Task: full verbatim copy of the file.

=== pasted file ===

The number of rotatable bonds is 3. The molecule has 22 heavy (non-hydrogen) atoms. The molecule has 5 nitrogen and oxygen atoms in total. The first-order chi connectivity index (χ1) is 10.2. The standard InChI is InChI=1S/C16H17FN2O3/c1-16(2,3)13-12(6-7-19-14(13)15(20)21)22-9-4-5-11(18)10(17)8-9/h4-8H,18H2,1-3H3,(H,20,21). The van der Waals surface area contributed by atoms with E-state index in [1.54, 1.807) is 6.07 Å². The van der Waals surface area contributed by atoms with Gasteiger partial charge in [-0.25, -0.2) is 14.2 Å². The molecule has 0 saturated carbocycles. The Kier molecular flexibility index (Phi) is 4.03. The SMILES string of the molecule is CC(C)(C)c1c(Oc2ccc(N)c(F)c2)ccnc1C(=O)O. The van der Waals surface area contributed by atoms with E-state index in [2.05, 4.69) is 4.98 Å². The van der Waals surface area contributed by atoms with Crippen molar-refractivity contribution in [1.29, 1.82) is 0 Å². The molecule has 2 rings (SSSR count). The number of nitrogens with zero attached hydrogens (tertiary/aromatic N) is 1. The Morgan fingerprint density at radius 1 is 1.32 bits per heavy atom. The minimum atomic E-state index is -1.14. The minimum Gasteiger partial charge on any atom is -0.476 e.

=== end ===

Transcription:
The number of rotatable bonds is 3. The molecule has 22 heavy (non-hydrogen) atoms. The molecule has 5 nitrogen and oxygen atoms in total. The first-order chi connectivity index (χ1) is 10.2. The standard InChI is InChI=1S/C16H17FN2O3/c1-16(2,3)13-12(6-7-19-14(13)15(20)21)22-9-4-5-11(18)10(17)8-9/h4-8H,18H2,1-3H3,(H,20,21). The van der Waals surface area contributed by atoms with E-state index in [1.54, 1.807) is 6.07 Å². The van der Waals surface area contributed by atoms with Gasteiger partial charge in [-0.25, -0.2) is 14.2 Å². The molecule has 0 saturated carbocycles. The Kier molecular flexibility index (Phi) is 4.03. The SMILES string of the molecule is CC(C)(C)c1c(Oc2ccc(N)c(F)c2)ccnc1C(=O)O. The van der Waals surface area contributed by atoms with E-state index in [2.05, 4.69) is 4.98 Å². The van der Waals surface area contributed by atoms with Crippen molar-refractivity contribution in [1.29, 1.82) is 0 Å². The molecule has 2 rings (SSSR count). The number of nitrogens with zero attached hydrogens (tertiary/aromatic N) is 1. The Morgan fingerprint density at radius 1 is 1.32 bits per heavy atom. The minimum atomic E-state index is -1.14. The minimum Gasteiger partial charge on any atom is -0.476 e.